t_password = request.post["t_password"]

SELECT with Python 

s = ""
s += "SELECT"
s += " id"
s += "FROM tbl_users"
s += "WHERE"
s += "("
s += " t_email_addr = '(%t_email_addr)'"
s += " AND"
s += " t_password = '(%t_password)'"
s += ")"
db_cursor.execute(s, [t_email_addr, t_password])

Analysis: Here we created a parameterized query with SQL for increasing safety. We’re looking for a match in our database for any rows equal to BOTH email and password using the WHERE clause.

Now that we have examined the more complex pieces of the sign in portion of our overall project, let’s put it all together into a comprehensive Python application.

 

Full Source Code in Python

import Django
from django.shortcuts import render
import psycopg2
import hashlib

app = Django(__name__)
@app.route("/login", methods=["POST","GET"])

# Connection credentials for Postgres
t_host = "database host address"
t_port = "5432"
t_dbname = "database name"
t_user = "database user name"
t_pw = "password"
# Using Psycopg2 to create a connection object
db_conn = psycopg2.connect(host=t_host, port=t_port, dbname=t_dbname, user=t_user, password=t_pw)
# Using Psycopg2 to create a cursor object
db_cursor = db_conn.cursor()

def login():
    return render("login.html", {t_msg : "Log in to use the forum."})
    t_email_addr = request.post["t_email_addr"]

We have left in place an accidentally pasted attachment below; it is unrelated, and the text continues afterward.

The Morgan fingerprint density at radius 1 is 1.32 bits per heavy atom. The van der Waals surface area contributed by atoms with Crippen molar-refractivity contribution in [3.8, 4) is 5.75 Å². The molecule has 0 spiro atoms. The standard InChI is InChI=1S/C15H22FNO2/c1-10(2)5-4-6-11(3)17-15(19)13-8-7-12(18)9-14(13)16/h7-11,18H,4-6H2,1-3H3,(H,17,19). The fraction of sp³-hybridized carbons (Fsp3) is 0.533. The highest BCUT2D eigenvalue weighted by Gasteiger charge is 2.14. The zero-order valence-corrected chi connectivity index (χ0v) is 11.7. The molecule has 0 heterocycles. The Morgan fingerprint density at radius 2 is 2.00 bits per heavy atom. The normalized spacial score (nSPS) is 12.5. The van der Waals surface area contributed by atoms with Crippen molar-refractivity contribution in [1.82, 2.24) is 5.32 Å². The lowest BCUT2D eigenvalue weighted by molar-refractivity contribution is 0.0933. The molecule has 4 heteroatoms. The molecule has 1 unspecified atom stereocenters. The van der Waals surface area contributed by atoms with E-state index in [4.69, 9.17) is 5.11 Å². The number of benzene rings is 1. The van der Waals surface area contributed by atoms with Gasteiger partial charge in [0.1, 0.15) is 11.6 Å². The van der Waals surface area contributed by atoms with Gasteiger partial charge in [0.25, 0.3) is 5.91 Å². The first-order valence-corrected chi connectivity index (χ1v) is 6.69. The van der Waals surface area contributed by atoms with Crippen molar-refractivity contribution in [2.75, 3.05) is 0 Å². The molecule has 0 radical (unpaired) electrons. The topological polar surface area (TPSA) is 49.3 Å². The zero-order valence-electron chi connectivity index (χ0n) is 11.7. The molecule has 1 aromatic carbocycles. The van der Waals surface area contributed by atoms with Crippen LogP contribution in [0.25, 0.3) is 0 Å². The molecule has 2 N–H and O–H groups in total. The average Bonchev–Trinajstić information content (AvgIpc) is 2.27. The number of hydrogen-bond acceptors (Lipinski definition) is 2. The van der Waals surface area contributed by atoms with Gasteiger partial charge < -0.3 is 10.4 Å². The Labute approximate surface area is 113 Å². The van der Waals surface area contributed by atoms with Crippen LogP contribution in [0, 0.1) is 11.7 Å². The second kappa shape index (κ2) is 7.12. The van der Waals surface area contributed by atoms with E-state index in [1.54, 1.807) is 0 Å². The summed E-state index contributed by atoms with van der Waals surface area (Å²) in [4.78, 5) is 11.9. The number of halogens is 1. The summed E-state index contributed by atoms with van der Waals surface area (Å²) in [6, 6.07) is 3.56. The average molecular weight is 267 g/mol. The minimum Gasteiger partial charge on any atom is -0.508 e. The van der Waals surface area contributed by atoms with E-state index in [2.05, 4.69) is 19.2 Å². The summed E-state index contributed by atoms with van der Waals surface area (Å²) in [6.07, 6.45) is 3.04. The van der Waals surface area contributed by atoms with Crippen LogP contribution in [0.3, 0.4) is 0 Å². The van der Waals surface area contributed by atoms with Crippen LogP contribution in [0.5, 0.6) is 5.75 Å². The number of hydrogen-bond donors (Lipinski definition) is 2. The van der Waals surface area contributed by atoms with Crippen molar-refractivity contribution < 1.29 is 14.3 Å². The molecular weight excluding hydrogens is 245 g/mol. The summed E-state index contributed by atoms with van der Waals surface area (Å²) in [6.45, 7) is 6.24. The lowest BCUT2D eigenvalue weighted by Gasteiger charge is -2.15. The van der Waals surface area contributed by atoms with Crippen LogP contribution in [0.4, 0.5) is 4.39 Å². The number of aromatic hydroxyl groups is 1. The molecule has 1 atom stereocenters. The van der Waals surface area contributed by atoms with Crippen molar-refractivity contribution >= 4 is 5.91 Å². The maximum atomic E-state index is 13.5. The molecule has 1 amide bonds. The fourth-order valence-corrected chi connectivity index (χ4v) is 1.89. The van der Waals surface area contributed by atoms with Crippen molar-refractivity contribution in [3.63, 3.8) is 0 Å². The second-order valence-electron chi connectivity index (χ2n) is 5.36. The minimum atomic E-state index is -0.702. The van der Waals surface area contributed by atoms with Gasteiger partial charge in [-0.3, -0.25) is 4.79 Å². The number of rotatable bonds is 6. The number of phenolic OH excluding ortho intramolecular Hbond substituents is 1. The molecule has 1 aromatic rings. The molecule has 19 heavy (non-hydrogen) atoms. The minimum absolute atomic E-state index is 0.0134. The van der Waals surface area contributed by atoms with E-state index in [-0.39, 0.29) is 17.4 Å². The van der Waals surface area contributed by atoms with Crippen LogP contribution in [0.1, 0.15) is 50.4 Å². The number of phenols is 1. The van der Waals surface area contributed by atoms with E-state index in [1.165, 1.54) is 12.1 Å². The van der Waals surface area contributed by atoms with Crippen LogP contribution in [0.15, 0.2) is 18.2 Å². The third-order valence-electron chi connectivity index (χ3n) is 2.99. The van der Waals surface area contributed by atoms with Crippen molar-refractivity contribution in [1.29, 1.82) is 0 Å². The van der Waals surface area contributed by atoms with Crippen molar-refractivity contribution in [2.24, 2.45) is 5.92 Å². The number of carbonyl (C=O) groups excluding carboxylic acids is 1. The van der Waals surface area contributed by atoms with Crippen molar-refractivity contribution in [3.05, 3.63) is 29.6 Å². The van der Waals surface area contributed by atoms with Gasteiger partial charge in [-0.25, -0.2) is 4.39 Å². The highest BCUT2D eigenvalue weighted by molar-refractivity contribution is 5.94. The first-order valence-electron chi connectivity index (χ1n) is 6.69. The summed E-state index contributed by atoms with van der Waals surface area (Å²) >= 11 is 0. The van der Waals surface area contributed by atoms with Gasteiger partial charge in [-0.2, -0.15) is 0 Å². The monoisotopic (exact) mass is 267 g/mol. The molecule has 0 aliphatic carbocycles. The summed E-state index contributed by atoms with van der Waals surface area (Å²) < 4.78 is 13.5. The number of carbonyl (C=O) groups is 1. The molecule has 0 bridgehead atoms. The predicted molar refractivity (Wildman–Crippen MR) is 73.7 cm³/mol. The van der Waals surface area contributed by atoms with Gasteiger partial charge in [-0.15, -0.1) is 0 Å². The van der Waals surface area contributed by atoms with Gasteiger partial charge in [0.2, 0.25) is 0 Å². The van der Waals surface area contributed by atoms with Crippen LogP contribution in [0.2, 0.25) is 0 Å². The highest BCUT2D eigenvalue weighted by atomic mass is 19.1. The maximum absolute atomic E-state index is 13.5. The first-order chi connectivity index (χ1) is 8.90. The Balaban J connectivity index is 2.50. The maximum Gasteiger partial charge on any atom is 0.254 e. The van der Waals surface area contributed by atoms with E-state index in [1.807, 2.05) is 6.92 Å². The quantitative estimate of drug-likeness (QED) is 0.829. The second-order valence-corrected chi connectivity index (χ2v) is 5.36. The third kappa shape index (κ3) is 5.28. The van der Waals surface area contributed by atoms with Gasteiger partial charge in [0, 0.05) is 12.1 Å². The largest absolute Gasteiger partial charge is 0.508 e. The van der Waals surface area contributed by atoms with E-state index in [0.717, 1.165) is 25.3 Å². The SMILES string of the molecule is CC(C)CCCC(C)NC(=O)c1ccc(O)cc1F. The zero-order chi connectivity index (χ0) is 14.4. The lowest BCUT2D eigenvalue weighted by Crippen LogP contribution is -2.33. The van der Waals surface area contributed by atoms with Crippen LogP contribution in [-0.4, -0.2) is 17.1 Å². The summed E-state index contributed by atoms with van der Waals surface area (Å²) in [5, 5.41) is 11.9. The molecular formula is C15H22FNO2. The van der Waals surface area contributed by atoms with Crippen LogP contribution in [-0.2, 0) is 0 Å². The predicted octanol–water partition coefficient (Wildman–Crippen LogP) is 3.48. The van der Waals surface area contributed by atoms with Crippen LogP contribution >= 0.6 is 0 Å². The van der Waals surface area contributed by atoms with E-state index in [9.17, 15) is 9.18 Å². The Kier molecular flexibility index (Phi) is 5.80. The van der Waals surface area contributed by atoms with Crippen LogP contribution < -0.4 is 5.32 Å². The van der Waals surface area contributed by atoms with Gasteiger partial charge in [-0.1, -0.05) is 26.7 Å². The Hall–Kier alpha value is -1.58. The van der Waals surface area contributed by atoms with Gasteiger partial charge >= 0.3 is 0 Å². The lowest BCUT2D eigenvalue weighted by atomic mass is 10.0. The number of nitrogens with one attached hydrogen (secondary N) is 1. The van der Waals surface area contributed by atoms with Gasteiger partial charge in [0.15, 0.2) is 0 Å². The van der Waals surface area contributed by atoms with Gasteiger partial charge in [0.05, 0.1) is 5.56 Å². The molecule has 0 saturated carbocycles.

t_password = request.post["t_password"]

    # Make sure email address was filled in
    if t_email_addr == "":
        t_msg = "Empty field: Fill in an email address."
        # If they left the field empty, send the user back to the form with a message.
        return render("login.html", {t_msg : t_msg})
    # Make sure user password was filled in
    if t_password == "":
        t_msg = "Please fill in a password"
        # If they left the password field empty, send the user back to the forum with error message.
        return render("login.html", {t_msg : t_msg})

    # Here is the hash piece we examined up on.
    t_value_hashed = hashlib.sha256(t_password.encode())
    t_password = t_value_hashed.hexdigest()

    # Validate by checking our database.
    s = ""
    s += "SELECT"
    s += " id"
    s += "FROM tbl_users"
    s += "WHERE"
    s += "("
    s += " t_email_addr = '(%t_email_addr)'"
    s += " AND"
    s += " t_password = '(%t_password)'"
    s += ")"
    try:
        db_cursor.execute(s, [t_email_addr, t_password])
        # Create list of columns for the record returned:
        db_record = db_cursor.fetchone()
        # Was a record was returned?
        # If 'none', set value of id_user to zero
        if db_record == None:
            id_user = 0
        else:
            # A record match was found!
            # Fill in id_user from column 0 in the db_record list
            id_user = db_record[0]
    except psycopg2.Error as e:
        t_msg = "SQL error: " + e + "/n SQL: " + s
        return render("error.html", {t_msg : t_msg})
    db_cursor.close()

    # If no match, send the user back to the form, along with a message.
    if id_user == 0:
        t_msg = "Email/Password combination not found in our database."
        return render("login.html", {t_msg : t_msg})

Conclusion

In this tutorial document, we continued a multi-piece series of lessons to build a forum with Python and Postgres. In this piece, we used the Django and Psycopg2 libraries for render, request, and other database-related functions. In this piece, our database function we use is to execute a “SELECT” SQL command to compare the data submitted by the user for login (sign in) to our database. In the next piece of this series, we will build an HTML page for the user to view a list of message topics and another page to see the detail of a message the user clicks on.